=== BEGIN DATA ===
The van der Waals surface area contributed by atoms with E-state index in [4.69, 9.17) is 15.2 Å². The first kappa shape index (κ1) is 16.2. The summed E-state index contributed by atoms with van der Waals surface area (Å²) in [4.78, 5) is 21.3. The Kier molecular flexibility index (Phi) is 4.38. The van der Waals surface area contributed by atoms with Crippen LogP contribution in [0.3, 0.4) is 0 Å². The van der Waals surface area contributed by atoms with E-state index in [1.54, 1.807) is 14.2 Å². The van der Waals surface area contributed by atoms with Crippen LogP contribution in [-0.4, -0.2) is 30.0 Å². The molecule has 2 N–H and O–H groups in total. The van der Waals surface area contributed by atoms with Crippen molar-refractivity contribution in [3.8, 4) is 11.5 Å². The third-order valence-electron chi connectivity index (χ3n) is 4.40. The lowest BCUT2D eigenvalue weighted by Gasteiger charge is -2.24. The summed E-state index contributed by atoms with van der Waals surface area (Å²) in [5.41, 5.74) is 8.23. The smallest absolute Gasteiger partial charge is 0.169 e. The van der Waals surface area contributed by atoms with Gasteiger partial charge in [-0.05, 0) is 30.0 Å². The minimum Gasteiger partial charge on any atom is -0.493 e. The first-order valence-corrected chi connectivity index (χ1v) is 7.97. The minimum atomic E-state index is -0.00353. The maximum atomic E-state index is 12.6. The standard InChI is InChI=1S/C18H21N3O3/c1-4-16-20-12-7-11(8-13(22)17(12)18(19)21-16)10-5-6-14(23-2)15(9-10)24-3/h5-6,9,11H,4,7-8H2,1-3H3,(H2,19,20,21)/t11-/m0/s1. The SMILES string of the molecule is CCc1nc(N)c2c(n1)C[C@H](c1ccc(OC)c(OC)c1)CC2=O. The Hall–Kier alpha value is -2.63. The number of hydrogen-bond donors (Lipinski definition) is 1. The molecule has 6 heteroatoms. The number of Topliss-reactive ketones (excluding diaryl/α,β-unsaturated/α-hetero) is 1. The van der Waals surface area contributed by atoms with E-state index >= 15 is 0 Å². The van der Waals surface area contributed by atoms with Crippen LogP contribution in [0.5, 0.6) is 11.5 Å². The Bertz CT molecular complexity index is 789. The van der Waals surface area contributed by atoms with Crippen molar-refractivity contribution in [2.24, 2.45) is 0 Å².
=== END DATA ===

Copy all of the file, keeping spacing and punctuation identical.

The van der Waals surface area contributed by atoms with E-state index in [4.69, 9.17) is 15.2 Å². The first kappa shape index (κ1) is 16.2. The summed E-state index contributed by atoms with van der Waals surface area (Å²) in [4.78, 5) is 21.3. The Kier molecular flexibility index (Phi) is 4.38. The van der Waals surface area contributed by atoms with Crippen LogP contribution in [0.3, 0.4) is 0 Å². The van der Waals surface area contributed by atoms with E-state index in [1.54, 1.807) is 14.2 Å². The van der Waals surface area contributed by atoms with Crippen LogP contribution in [-0.4, -0.2) is 30.0 Å². The molecule has 2 N–H and O–H groups in total. The van der Waals surface area contributed by atoms with Crippen molar-refractivity contribution in [3.8, 4) is 11.5 Å². The third-order valence-electron chi connectivity index (χ3n) is 4.40. The lowest BCUT2D eigenvalue weighted by Gasteiger charge is -2.24. The summed E-state index contributed by atoms with van der Waals surface area (Å²) in [5.41, 5.74) is 8.23. The smallest absolute Gasteiger partial charge is 0.169 e. The van der Waals surface area contributed by atoms with Gasteiger partial charge in [-0.05, 0) is 30.0 Å². The minimum Gasteiger partial charge on any atom is -0.493 e. The first-order valence-corrected chi connectivity index (χ1v) is 7.97. The minimum atomic E-state index is -0.00353. The maximum atomic E-state index is 12.6. The standard InChI is InChI=1S/C18H21N3O3/c1-4-16-20-12-7-11(8-13(22)17(12)18(19)21-16)10-5-6-14(23-2)15(9-10)24-3/h5-6,9,11H,4,7-8H2,1-3H3,(H2,19,20,21)/t11-/m0/s1. The SMILES string of the molecule is CCc1nc(N)c2c(n1)C[C@H](c1ccc(OC)c(OC)c1)CC2=O. The Hall–Kier alpha value is -2.63. The number of hydrogen-bond donors (Lipinski definition) is 1. The molecule has 6 heteroatoms. The number of Topliss-reactive ketones (excluding diaryl/α,β-unsaturated/α-hetero) is 1. The van der Waals surface area contributed by atoms with E-state index >= 15 is 0 Å². The van der Waals surface area contributed by atoms with Crippen LogP contribution in [0.5, 0.6) is 11.5 Å². The Bertz CT molecular complexity index is 789. The van der Waals surface area contributed by atoms with Crippen molar-refractivity contribution in [2.24, 2.45) is 0 Å².